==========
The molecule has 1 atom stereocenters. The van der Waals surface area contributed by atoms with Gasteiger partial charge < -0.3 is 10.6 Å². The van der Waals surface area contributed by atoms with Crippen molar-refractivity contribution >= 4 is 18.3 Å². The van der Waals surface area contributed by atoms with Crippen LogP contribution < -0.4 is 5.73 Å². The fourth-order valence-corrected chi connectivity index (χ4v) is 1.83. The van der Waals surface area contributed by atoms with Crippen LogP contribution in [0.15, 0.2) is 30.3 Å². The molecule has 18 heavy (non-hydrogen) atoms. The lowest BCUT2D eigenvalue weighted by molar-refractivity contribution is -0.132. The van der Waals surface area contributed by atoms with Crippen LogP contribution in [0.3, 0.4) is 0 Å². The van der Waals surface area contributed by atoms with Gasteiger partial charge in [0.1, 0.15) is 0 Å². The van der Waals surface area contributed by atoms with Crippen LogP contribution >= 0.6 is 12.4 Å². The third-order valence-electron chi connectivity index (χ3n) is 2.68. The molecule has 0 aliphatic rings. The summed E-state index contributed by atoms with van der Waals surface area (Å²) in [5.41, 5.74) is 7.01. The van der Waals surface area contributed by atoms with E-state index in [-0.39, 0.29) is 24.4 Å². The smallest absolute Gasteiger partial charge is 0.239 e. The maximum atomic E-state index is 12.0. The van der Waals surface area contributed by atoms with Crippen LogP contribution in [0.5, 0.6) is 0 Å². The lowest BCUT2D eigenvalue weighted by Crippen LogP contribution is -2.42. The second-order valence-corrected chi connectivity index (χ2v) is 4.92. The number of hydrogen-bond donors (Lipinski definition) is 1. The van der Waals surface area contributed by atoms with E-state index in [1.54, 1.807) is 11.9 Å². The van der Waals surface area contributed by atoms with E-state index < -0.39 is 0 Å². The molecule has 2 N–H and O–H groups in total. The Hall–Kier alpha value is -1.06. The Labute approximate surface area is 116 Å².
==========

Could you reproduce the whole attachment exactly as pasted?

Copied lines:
The molecule has 1 atom stereocenters. The van der Waals surface area contributed by atoms with Gasteiger partial charge < -0.3 is 10.6 Å². The van der Waals surface area contributed by atoms with Crippen molar-refractivity contribution >= 4 is 18.3 Å². The van der Waals surface area contributed by atoms with Crippen LogP contribution < -0.4 is 5.73 Å². The fourth-order valence-corrected chi connectivity index (χ4v) is 1.83. The van der Waals surface area contributed by atoms with Crippen LogP contribution in [0.15, 0.2) is 30.3 Å². The molecule has 18 heavy (non-hydrogen) atoms. The lowest BCUT2D eigenvalue weighted by molar-refractivity contribution is -0.132. The van der Waals surface area contributed by atoms with Crippen LogP contribution in [0.3, 0.4) is 0 Å². The van der Waals surface area contributed by atoms with Gasteiger partial charge in [0.1, 0.15) is 0 Å². The van der Waals surface area contributed by atoms with Crippen LogP contribution >= 0.6 is 12.4 Å². The third-order valence-electron chi connectivity index (χ3n) is 2.68. The molecule has 0 aliphatic rings. The summed E-state index contributed by atoms with van der Waals surface area (Å²) in [5.41, 5.74) is 7.01. The van der Waals surface area contributed by atoms with E-state index in [-0.39, 0.29) is 24.4 Å². The smallest absolute Gasteiger partial charge is 0.239 e. The maximum atomic E-state index is 12.0. The van der Waals surface area contributed by atoms with Crippen LogP contribution in [0.5, 0.6) is 0 Å². The lowest BCUT2D eigenvalue weighted by Crippen LogP contribution is -2.42. The second-order valence-corrected chi connectivity index (χ2v) is 4.92. The number of hydrogen-bond donors (Lipinski definition) is 1. The van der Waals surface area contributed by atoms with E-state index in [1.54, 1.807) is 11.9 Å². The van der Waals surface area contributed by atoms with E-state index < -0.39 is 0 Å². The molecule has 2 N–H and O–H groups in total. The Hall–Kier alpha value is -1.06. The Labute approximate surface area is 116 Å².